Half-term report card
The military has started 2017 with a fresh slate on several fronts. The Army and the Air Force both have new Chiefs, an opportunity for fresh ideas and approaches. There is hope that the military could soon get its first Tri-service commander, creating badly needed synergy between the Army, Navy and Air Force. Across the border, Pakistan too has a new Army Chief, who seems less inclined to grandstand, and appears to understand that tensions with India distract his military from more urgent priorities. Looking further out, as a new US President, Donald Trump, outlines his policies towards Russia and China, New Delhi will have to tack to new headwinds from that Great Power triangle.
The BJP manifesto had promised specific measures to strengthen external defence. The important ones included: (a) Reforming defence equipment procurement, support services and organisational functioning; (b) Modernising the armed forces by fast-tracking defence procurement; and increasing research and development spending to develop indigenous technologies; ( c) Addressing manpower shortages ( which actually exist only at the officer level), including by making Short Service Commission more attractive; (d) Ensuring the military plays a larger role in defence ministry decision making; (e) Dealing firmly with cross-border terrorism, including by improved border management; (f) Improving military justice, by reforming Armed Forces Tribunals (AFTs) and minimising government appeals against adverse court verdicts.
The long-delayed Defence Procurement Policy of 2016 (DPP-2016) has some innovation, such as the preferential procurement category of ‘Indian Designed, Developed and Manufactured’, which would distinguish truly ‘Made in India’ equipment from kit that actually has a foreign address to its intellectual property. Yet, DPP-2016 is by no means the crisp, result- oriented handbook that Parrikar wanted to liberate procurement from cumbersome, dead-end procedure. Instead DPP-2016, like its predecessors from 2005, 2006, 2008, 2009, 2011 and 2013, remains a weightlifter’s tool and a bureaucrat’s delight, filled with opportunities for delaying the acquisition of vitally needed equipment.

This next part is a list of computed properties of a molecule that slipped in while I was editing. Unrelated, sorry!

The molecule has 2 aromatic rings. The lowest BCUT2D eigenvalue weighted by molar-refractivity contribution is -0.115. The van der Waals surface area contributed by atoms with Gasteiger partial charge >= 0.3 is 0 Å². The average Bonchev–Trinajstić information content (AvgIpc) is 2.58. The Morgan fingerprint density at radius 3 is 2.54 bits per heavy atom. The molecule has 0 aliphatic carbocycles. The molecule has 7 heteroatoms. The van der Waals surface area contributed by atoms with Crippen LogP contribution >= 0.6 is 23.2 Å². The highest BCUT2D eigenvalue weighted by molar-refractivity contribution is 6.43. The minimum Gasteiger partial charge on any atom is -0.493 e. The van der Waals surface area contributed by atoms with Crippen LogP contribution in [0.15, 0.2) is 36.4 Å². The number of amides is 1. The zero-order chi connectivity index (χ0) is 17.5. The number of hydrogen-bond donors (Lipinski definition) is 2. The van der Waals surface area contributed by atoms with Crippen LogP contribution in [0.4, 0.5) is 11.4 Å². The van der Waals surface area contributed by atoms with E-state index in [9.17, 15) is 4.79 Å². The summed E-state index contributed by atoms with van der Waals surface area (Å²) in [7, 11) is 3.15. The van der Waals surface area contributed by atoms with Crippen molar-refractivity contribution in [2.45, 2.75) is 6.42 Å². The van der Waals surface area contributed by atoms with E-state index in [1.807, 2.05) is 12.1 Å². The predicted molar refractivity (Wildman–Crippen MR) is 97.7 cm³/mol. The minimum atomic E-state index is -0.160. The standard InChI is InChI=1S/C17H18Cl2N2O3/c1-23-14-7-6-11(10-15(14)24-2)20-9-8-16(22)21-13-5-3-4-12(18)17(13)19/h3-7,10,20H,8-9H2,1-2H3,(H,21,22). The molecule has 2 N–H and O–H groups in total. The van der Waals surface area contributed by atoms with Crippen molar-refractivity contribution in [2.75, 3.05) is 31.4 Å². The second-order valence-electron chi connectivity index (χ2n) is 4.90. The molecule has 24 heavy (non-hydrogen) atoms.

Instead of ramming through change like the go-getter he is, Parrikar has tied his own hands by placing reform at the mercy of numerous committees. First, the Dhirendra Singh Committee, headed by a former government secretary, produced a 264-page report on defence procurement reform, including Mr Modi’s slogan-of-the-moment, ‘Make in India’. Then, to implement the Committee’s central recommendation on nominating private sector ‘Strategic Partners’ (SPs), who would be the automatic, go-to manufacturers in their various fields (aircraft, helicopters, warships, armoured vehicles, etc), the VK Aatre Task Force was set up. To this day, not a single SP has been created, even as foreign aerospace vendors like Boeing and Saab wait bewildered, wondering when they will know which Indian company would be nominated as SP for manufacturing aircraft in India. Instead, every project goes through a complex tendering process that inevitably means indefinite delay.